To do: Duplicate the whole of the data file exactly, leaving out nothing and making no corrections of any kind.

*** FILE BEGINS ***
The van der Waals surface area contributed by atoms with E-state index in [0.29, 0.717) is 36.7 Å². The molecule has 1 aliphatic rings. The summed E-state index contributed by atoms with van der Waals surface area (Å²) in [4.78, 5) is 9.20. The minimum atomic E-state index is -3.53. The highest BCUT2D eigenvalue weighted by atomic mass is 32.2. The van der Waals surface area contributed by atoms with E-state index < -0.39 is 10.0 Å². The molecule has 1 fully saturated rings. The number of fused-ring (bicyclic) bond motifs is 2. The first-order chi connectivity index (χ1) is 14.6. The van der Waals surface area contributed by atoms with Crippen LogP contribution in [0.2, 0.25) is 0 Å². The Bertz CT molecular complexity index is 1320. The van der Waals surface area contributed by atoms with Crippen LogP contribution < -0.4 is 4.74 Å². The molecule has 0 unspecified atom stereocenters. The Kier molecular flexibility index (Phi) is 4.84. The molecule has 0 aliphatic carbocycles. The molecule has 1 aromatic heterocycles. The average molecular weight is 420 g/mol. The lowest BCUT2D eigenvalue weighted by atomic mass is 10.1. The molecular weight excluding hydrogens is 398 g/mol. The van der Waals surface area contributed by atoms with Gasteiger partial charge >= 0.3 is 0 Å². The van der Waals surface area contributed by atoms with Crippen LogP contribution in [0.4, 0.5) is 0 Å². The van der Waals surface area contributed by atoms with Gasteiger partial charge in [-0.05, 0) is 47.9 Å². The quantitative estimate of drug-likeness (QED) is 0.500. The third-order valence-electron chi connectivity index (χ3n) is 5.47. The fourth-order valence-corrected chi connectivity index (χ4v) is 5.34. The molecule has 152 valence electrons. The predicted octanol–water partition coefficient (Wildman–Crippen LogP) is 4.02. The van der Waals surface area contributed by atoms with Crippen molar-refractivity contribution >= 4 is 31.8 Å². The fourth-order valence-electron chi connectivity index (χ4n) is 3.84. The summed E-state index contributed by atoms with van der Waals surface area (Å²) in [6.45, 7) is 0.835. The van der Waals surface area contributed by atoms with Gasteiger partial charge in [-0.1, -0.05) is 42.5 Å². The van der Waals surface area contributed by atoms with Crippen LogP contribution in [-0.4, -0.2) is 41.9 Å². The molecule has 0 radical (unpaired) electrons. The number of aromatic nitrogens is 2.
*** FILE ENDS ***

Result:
The van der Waals surface area contributed by atoms with E-state index in [0.29, 0.717) is 36.7 Å². The molecule has 1 aliphatic rings. The summed E-state index contributed by atoms with van der Waals surface area (Å²) in [4.78, 5) is 9.20. The minimum atomic E-state index is -3.53. The highest BCUT2D eigenvalue weighted by atomic mass is 32.2. The van der Waals surface area contributed by atoms with E-state index < -0.39 is 10.0 Å². The molecule has 1 fully saturated rings. The number of fused-ring (bicyclic) bond motifs is 2. The first-order chi connectivity index (χ1) is 14.6. The van der Waals surface area contributed by atoms with Crippen LogP contribution in [0.2, 0.25) is 0 Å². The Bertz CT molecular complexity index is 1320. The van der Waals surface area contributed by atoms with Crippen LogP contribution < -0.4 is 4.74 Å². The molecule has 0 unspecified atom stereocenters. The Kier molecular flexibility index (Phi) is 4.84. The molecule has 0 aliphatic carbocycles. The molecule has 1 aromatic heterocycles. The average molecular weight is 420 g/mol. The lowest BCUT2D eigenvalue weighted by atomic mass is 10.1. The molecular weight excluding hydrogens is 398 g/mol. The van der Waals surface area contributed by atoms with Gasteiger partial charge >= 0.3 is 0 Å². The van der Waals surface area contributed by atoms with Crippen LogP contribution in [0.4, 0.5) is 0 Å². The van der Waals surface area contributed by atoms with Gasteiger partial charge in [-0.05, 0) is 47.9 Å². The quantitative estimate of drug-likeness (QED) is 0.500. The third-order valence-electron chi connectivity index (χ3n) is 5.47. The fourth-order valence-corrected chi connectivity index (χ4v) is 5.34. The molecule has 152 valence electrons. The predicted octanol–water partition coefficient (Wildman–Crippen LogP) is 4.02. The van der Waals surface area contributed by atoms with Crippen molar-refractivity contribution >= 4 is 31.8 Å². The fourth-order valence-electron chi connectivity index (χ4n) is 3.84. The summed E-state index contributed by atoms with van der Waals surface area (Å²) in [6.45, 7) is 0.835. The van der Waals surface area contributed by atoms with Gasteiger partial charge in [-0.1, -0.05) is 42.5 Å². The van der Waals surface area contributed by atoms with Crippen LogP contribution in [-0.4, -0.2) is 41.9 Å². The molecule has 0 radical (unpaired) electrons. The number of aromatic nitrogens is 2.